By the anti-monarchic standards of America, Al Gore was born to the purple. His pedigree was as distinguished as Bill Clinton's was not. His father had been a senator before him. The son was raised not on the family farm but in Washington DC, where he attended the elite St Alban's school before entering Harvard. He was a congressman at 28, a senator at 36, and a presidential candidate already in 1988, when he was only 39. Had he won he would have been the youngest president in history.
In stark contrast to Clinton, his image was - and despite his involvement in a fund-raising scandal, remains - purer than the driven snow. Clinton came into that year's New York convention amid allegations of infidelity and draft-dodging. In that sense, if not the geographical one, Gore was the perfect ticket balancer. He brought with him the perfect all-American family: a happy-go-lucky, effervescent wife, Tipper, and four handsome children. Indeed, it was a car accident which almost killed his son, Albert Jr, that persuaded Gore not to run in 1992.
Like Clinton he opposed the war in Vietnam. Unlike him however, he elected to serve as a reporter for the army engineering corps. Best of all, in contrast to so many presidential and vice-presidential pairings, he and Clinton hit it off from the word go.
What linked them then, and links them now, is a fascination with issues. Gore, famously, is stolid and impassive. "My, he looks so lifelike," runs the old joke about the voter first encountering him in the flesh. Where Clinton throbs with life and movement, he comes across as wooden and slow spoken. But the heavy style masks deep knowledge and burning commitment, and a political brain as sharp as Clinton's. He has tailored his causes to the times: arms control in the 1980s, then the environment, and now information technology.
The vice-presidency, famously is a thankless task, "not worth a bucket of warm spit'', in the words of one unhappy incumbent. But among the breed, Gore has exerted rare power. The influence shows not in the committees he chairs or the speeches he gives - but in his close personal relationship with the President. To Bill Clinton he has delivered utter personal loyalty.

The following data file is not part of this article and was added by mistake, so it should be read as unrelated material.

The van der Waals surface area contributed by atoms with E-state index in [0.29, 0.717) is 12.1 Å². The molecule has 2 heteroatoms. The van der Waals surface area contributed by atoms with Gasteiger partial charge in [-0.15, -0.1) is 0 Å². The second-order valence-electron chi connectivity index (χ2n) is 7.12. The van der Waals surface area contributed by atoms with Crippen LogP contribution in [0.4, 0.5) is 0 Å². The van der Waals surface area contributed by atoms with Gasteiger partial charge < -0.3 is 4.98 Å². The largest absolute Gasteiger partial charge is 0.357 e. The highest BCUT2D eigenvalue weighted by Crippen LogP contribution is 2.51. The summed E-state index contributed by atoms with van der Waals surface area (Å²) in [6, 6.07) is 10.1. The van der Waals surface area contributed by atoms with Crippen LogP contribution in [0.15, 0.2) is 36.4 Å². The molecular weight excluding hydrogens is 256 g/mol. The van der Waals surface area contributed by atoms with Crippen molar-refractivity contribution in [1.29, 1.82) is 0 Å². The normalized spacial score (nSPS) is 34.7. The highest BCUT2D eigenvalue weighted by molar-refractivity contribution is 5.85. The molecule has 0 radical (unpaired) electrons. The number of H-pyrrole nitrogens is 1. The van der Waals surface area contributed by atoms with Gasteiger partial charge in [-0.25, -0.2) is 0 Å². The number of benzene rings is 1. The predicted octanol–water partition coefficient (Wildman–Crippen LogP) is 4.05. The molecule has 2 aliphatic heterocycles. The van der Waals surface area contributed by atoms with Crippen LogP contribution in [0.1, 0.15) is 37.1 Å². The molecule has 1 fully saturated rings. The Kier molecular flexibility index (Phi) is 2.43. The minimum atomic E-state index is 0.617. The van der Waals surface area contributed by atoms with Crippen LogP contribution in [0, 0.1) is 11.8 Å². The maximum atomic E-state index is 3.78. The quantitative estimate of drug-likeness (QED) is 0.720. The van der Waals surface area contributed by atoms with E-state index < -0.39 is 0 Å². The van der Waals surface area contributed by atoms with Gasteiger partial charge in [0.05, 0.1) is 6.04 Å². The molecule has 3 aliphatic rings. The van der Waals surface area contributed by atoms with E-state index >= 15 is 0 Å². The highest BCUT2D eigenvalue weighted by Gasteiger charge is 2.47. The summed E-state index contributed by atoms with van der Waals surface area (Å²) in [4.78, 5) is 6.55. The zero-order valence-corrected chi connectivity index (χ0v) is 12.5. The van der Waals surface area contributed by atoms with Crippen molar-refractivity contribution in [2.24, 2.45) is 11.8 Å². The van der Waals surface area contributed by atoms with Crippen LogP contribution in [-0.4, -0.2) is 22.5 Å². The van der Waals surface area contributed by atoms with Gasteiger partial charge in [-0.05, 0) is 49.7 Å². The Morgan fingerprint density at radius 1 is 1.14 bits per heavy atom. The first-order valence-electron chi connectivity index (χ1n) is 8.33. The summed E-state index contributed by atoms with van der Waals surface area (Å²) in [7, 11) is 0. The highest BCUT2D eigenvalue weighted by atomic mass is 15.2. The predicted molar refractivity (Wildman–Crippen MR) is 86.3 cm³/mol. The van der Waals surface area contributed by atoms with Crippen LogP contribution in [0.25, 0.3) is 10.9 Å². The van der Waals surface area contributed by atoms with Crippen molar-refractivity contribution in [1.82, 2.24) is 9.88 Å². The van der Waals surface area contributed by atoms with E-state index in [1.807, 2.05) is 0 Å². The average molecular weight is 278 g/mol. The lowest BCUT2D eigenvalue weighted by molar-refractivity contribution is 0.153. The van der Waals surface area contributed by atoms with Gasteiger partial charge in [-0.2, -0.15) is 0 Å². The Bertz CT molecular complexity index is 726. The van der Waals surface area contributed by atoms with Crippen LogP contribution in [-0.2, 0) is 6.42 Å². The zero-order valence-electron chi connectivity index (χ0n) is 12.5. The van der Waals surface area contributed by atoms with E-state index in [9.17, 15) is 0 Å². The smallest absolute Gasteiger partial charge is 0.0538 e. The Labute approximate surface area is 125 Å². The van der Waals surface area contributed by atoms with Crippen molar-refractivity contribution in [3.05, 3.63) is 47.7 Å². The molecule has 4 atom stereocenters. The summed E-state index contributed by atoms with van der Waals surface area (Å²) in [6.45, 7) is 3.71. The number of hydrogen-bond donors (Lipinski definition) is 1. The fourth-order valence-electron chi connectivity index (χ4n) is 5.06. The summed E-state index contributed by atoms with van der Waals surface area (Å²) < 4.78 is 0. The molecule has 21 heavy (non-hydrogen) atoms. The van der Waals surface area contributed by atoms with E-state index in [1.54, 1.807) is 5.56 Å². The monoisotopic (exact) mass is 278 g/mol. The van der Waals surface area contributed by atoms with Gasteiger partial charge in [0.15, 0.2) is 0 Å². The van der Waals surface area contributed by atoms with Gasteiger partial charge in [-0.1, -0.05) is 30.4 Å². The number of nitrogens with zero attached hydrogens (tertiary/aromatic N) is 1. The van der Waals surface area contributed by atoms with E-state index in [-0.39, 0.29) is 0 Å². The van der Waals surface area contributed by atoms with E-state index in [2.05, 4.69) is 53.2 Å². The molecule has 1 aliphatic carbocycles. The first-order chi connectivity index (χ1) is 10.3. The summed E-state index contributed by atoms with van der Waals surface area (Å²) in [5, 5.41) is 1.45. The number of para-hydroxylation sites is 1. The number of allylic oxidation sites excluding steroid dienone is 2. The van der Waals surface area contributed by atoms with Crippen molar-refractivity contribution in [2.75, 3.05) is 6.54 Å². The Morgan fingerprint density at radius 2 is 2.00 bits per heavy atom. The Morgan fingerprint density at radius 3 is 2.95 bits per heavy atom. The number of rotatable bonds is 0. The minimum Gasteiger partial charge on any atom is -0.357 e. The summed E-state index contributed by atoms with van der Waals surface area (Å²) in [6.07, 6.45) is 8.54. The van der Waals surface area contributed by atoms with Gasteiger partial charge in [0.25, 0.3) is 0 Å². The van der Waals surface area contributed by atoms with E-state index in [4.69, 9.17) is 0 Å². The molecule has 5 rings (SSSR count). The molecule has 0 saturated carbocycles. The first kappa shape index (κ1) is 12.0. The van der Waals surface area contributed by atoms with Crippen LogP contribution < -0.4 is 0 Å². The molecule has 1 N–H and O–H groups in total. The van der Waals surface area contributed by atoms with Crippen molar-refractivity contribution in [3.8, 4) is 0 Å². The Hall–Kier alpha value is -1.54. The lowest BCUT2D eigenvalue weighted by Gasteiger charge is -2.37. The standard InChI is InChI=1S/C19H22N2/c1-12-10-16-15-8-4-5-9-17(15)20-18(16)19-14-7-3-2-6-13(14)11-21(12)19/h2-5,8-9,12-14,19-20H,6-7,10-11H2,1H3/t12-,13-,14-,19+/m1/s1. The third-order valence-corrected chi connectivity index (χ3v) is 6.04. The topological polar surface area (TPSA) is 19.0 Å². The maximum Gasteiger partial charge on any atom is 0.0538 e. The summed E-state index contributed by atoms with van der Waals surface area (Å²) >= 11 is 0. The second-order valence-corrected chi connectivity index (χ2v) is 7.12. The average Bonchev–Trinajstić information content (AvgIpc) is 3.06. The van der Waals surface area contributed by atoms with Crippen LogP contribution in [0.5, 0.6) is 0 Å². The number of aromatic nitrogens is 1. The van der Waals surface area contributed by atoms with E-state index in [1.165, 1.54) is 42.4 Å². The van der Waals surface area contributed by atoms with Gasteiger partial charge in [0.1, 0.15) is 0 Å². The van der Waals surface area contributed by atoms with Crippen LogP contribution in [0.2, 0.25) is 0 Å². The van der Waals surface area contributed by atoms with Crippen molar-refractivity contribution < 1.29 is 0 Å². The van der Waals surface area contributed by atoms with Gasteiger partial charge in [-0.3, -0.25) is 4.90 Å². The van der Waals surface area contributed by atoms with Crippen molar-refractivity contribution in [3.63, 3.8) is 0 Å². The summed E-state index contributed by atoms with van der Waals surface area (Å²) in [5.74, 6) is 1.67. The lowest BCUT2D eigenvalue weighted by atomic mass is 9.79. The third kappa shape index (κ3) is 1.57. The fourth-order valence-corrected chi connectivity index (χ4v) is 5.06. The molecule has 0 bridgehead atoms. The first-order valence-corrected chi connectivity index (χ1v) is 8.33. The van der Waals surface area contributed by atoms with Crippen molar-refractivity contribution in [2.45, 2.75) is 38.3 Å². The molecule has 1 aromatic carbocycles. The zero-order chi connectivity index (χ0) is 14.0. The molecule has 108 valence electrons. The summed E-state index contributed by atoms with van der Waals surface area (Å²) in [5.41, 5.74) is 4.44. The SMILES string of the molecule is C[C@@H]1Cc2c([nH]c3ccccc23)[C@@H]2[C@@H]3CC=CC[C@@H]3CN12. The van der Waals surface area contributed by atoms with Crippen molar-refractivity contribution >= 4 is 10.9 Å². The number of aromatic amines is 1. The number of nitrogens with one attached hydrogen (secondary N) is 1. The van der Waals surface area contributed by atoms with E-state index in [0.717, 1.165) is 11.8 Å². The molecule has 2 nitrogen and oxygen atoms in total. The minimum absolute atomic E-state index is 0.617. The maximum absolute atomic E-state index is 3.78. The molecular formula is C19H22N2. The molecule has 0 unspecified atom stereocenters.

The throne has wobbled several times in the past few years, but from Gore the support has never wavered.
In return, he is listened to. No important White House policy decision has been taken without Gore's approval. In the foreign policy field especially, he has made his presence felt.
Of late however his prestige has been sapped. Environmentalists have been upset by his refusal, or inability, to get tough with big business over emission standards. Clinton's own troubles have cast a cloud over what seemed an effortless glide to the party's nomination in 2000.
Gore has been embroiled in a fundraising scandal dating back to 1996, in which he was said to have illegally solicited donors from his White House office. The law is an anachronism, dating back to the 1880s, before phones existed. But in handling the trouble last year, he displayed himself at his worst: pedantic, humourless and evasive. There was, he repeatedly told a press conference, "no controlling legal authority" banning what he was supposed to have done. Even that master hair-splitter "Slick Willie" himself might have winced at that one.
The affair is anything but over, and just possibly a president who resigns or is impeached could be succeeded by one who quickly finds himself at the receiving end of a special prosecutor's attentions.
But Al Gore's very over-zealousness as a fundraiser is a token of his determination. Quietly but unmistakably, he is as ambitious than Bill Clinton. If something has to be done, Gore will do it - especially if that something helps nail down the prize for 2000.
In private, there is a wonderful deadpan humour, and parties at the vice presidential mansion up Massachusetts Avenue are said to be a riot.
But before a larger public audience, Gore visibly labours. He is a strong debater but a lousy communicator. He lacks the current president's unparalleled gift of catching a mood. At best, a Gore speech has a certain plodding authority, but attempts at emotion usually end in mawkishness - witness the gruesome sentimentality of his address to the 1996 convention in Chicago, using his sister's death from lung cancer to berate the tobacco industry.
But in many respects, Gore is the more instinctively presidential of the two. He is for one thing disciplined. His brainstorming sessions will end sharp at 11pm, in contrast to those rambling discussions beloved of Bill Clinton, stretching into small hours.
Of late, Clinton has become a better administrator. But in his first term, it was Gore who tended to bring meetings to a close, and to insist that decisions must be taken.
If anything too, he is more hawkish. On Bosnia in particular he favoured much tougher, and much earlier, Western action against the Bosnian Serbs. He was one of the few Democrats in Congress who supported the use of force to evict Saddam Hussein from Kuwait.
Vice-presidents who become presidents can be pleasant surprises. Muffled under Kennedy, Lyndon Johnson became one of the great domestic presidents - at least until Vietnam. Harry Truman, once regarded as a second rate machine politician from Missouri, is hailed universally for his part in shaping the post-war world.
Al Gore, southern centrist by instinct, internationalist by conviction, has the potential to reach these standards. For the world, in short, he should be a known and reassuring quantity. But there will be surprises too. Maybe he'll even get off a good joke in public.Reuse content